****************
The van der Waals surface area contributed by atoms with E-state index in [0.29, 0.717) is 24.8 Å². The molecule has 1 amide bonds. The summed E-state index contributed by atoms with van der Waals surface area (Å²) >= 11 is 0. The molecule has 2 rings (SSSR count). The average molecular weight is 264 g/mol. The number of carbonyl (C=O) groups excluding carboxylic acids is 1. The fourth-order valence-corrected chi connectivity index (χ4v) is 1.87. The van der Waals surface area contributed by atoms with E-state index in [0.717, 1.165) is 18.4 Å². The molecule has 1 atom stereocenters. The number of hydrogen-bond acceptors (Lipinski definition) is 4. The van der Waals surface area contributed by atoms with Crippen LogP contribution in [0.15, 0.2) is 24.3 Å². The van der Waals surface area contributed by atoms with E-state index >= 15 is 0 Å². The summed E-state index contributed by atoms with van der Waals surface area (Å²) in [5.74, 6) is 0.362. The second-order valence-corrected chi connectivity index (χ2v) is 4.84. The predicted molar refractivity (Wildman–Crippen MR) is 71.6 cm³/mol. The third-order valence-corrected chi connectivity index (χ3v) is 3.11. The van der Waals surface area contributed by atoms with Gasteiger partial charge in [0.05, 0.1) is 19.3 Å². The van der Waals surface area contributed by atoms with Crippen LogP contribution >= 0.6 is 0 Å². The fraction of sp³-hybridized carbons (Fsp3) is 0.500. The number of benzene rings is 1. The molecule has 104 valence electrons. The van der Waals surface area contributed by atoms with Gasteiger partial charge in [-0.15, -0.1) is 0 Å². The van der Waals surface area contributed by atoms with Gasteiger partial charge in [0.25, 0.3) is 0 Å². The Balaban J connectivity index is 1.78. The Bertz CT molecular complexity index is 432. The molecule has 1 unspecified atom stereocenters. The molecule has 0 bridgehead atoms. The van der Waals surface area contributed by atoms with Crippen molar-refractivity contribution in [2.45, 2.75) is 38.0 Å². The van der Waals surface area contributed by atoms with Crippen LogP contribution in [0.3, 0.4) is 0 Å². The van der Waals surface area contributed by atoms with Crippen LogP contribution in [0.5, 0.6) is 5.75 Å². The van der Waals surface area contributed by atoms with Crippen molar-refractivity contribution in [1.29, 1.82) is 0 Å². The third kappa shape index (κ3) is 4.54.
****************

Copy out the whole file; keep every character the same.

The van der Waals surface area contributed by atoms with E-state index in [0.29, 0.717) is 24.8 Å². The molecule has 1 amide bonds. The summed E-state index contributed by atoms with van der Waals surface area (Å²) >= 11 is 0. The molecule has 2 rings (SSSR count). The average molecular weight is 264 g/mol. The number of carbonyl (C=O) groups excluding carboxylic acids is 1. The fourth-order valence-corrected chi connectivity index (χ4v) is 1.87. The van der Waals surface area contributed by atoms with E-state index in [0.717, 1.165) is 18.4 Å². The molecule has 1 atom stereocenters. The number of hydrogen-bond acceptors (Lipinski definition) is 4. The van der Waals surface area contributed by atoms with Crippen LogP contribution in [0.15, 0.2) is 24.3 Å². The van der Waals surface area contributed by atoms with E-state index >= 15 is 0 Å². The summed E-state index contributed by atoms with van der Waals surface area (Å²) in [5.74, 6) is 0.362. The second-order valence-corrected chi connectivity index (χ2v) is 4.84. The predicted molar refractivity (Wildman–Crippen MR) is 71.6 cm³/mol. The third-order valence-corrected chi connectivity index (χ3v) is 3.11. The van der Waals surface area contributed by atoms with Gasteiger partial charge in [0.05, 0.1) is 19.3 Å². The van der Waals surface area contributed by atoms with Crippen LogP contribution >= 0.6 is 0 Å². The fraction of sp³-hybridized carbons (Fsp3) is 0.500. The number of benzene rings is 1. The molecule has 104 valence electrons. The van der Waals surface area contributed by atoms with Gasteiger partial charge in [-0.15, -0.1) is 0 Å². The van der Waals surface area contributed by atoms with Gasteiger partial charge in [0.25, 0.3) is 0 Å². The Balaban J connectivity index is 1.78. The Bertz CT molecular complexity index is 432. The molecule has 1 unspecified atom stereocenters. The molecule has 0 bridgehead atoms. The van der Waals surface area contributed by atoms with Crippen molar-refractivity contribution in [2.45, 2.75) is 38.0 Å². The van der Waals surface area contributed by atoms with Crippen LogP contribution in [0.3, 0.4) is 0 Å². The van der Waals surface area contributed by atoms with Crippen LogP contribution in [0.5, 0.6) is 5.75 Å². The van der Waals surface area contributed by atoms with Crippen molar-refractivity contribution in [1.29, 1.82) is 0 Å². The third kappa shape index (κ3) is 4.54.